nej means nej
WORKERS, OCTOBER 2003 ISSUE
In Sweden's hard-fought euro campaign, the government and big business (Volvo, Scania, Ericsson and Sweden's main newspapers) and, shamefully, most of Sweden's trade unions, backed entry.
The Economist estimated that the yes side probably outspent the no side by five to one. Other estimates in Sweden put the figure at seven to one. The Economist reported that the Yes side used the large resources they had at their disposal to produce 'endless billboards, pages of newspaper adverts and streams of leaflets'.
The opinion polling companies also did what they could to help the Yes cause: Gallup's opinion poll just before polling put the Yes side ahead by 1%; Ruab's poll put the Yes side ahead by 0.2%.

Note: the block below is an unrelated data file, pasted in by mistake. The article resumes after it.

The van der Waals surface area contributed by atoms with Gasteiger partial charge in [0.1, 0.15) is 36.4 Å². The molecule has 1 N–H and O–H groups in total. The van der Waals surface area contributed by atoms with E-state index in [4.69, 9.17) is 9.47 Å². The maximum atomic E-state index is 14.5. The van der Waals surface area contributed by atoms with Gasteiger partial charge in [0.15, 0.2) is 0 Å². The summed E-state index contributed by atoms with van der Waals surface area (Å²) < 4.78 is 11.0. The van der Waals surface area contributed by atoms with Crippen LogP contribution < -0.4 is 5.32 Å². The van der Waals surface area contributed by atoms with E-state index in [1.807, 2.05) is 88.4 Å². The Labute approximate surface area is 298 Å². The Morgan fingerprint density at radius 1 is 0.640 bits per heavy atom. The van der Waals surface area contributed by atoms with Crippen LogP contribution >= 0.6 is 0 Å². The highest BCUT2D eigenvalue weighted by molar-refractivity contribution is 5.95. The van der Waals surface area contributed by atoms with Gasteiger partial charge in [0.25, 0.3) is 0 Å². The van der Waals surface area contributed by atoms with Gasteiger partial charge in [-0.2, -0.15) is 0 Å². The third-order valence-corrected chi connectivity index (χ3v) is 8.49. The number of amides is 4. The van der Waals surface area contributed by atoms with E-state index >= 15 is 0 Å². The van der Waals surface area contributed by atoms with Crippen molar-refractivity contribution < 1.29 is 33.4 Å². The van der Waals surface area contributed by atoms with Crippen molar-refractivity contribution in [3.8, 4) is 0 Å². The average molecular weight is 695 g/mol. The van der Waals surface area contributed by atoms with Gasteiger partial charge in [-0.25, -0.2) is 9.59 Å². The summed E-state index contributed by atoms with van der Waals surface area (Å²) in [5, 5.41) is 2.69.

Yet on 14 September, on an 81% turnout, 56% of Swedes voted against joining the euro, 42% for. Even the foul murder of Foreign Minister Anna Lindh did not sway the Swedish people from the patriotic choice. No European nation has ever yet voted for the euro.
In Britain, workers are 2 to 1 against. Blair's 'Britain in Europe' campaign was already falling apart: his man Simon Buckby is leaving it next month. Now a British Yes in a referendum looks even more unlikely, and Blair looks even more isolated.